Reviews Mamiffer Hirror Ennifer

Mamiffer

Hirror Ennifer

Hirror Ennifer is the debut album from Mamiffer the new project from Faith Coloccia and a revolving cast of co-conspirators including Aaron Turner (Isis, Old Man Gloom, Grey Machine, etc), Chris Common (These Arms Are Snakes), Brian Cook (These Arms Are Snakes, Botch, Russian Circles), Ryan Fredrickson (These Arms Are Snakes, Narrows), and Anne Hozoji Matheson-Margullis (Helms Alee). Just that list alone infuses this record with an intriguing air, but with the work in her previous outfit, Everlovely Lightningheart, Faith Coloccia carries weight on her own.

Hirror Ennifer is strangely affecting in that the mood or feeling which much of this record conjures (in me) is one of disconnection or divorce from the normal affectations of the human experience. Yes, that sounds extremely pretentious, but seriously Coloccia's piano playing is stark and moody at the same time which usually brings that type of emotional anti-reaction out of me. It would be very easy for me to say that the common ingredient which brings this collection of songs together is this piano playing, but that would also be a particularly lazy assessment and would also unfairly discount the contributions of the bass, drums, and electronic components found in the compositions. The piano led melodies in songs such as "This Land," "Annwn," "Black Water Running," and Suckling a Dead Litter" can be the focus of these tracks. But, the subtle complexities such as the electronic droning which subtly fills the aural space between the piano and drums in "Suckling a Dead Litter" or the fuzzed out bass parts in "This Land" and "Annwn" which provide an odd counterpoint to the piano melodies are wholly important to these compositions. Even the vocals are more of an another instrument rather than a focal point in the places where they are present in the form of chanting at the end of "Annwn" and the "ah's" in "Cyhraeth" all of which adds up to creating one of the more intriguing records of this year.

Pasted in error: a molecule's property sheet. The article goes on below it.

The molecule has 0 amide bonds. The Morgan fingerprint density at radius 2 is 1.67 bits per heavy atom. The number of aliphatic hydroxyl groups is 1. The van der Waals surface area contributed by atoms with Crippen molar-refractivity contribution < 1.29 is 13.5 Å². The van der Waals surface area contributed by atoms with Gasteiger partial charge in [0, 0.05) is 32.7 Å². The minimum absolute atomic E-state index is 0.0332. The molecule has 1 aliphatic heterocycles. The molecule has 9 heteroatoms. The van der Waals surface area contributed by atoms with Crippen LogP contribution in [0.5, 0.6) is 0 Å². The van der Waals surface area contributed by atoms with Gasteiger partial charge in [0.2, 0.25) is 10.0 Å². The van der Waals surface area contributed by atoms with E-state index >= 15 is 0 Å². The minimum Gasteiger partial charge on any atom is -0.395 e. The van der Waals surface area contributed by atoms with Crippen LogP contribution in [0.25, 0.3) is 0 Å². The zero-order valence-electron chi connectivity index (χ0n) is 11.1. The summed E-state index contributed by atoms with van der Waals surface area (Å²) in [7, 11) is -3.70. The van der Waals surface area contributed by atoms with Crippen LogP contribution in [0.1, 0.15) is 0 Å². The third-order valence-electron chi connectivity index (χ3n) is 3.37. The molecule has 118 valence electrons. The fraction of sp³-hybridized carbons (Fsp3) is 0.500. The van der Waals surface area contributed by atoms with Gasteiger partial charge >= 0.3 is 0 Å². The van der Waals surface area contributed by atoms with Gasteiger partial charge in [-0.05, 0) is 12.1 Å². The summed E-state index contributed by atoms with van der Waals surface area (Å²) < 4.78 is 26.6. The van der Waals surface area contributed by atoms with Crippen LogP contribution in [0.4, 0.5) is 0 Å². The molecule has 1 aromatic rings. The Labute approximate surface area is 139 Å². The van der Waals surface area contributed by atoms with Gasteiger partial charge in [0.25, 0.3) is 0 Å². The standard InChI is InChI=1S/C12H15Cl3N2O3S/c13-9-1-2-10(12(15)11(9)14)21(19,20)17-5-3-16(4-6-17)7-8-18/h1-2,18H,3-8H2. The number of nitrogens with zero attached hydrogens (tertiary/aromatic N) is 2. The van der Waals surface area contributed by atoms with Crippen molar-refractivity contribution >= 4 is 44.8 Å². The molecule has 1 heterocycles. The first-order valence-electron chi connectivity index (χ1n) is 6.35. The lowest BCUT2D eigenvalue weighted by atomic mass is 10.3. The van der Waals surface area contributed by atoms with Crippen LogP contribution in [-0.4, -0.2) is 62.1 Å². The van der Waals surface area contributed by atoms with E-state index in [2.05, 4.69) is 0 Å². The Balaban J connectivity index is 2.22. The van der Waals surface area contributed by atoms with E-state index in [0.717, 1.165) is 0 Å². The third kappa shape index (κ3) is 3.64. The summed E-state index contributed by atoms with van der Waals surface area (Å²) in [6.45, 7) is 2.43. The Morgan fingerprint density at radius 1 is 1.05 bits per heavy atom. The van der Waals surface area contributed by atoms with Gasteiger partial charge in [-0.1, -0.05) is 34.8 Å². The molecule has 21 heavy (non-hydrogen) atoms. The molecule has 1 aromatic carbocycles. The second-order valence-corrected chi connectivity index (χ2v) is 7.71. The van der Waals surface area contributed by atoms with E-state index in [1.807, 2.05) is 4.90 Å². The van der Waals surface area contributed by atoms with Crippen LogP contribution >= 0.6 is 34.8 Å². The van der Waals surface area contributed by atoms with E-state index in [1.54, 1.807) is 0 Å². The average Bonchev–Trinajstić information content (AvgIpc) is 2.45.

The debut album from Mamiffer is both soothing and affecting at the same time. Faith Coloccia and her cast of contributors fashion an excellent record that is mostly pleasant on the ears (read not ear drum shattering) that allows listeners to get lost in the stark piano melodies and aural atmospheres. This album is strangely addicting and one can easily find themselves listening to it over and over; there is nothing on Hirror Ennifer that is too obtrusive to distract listeners while it is on while at the same time there exists parts that can wholly grab one's attention if they want to pay attention. It is an interesting duality.

7.7 / 10Bob
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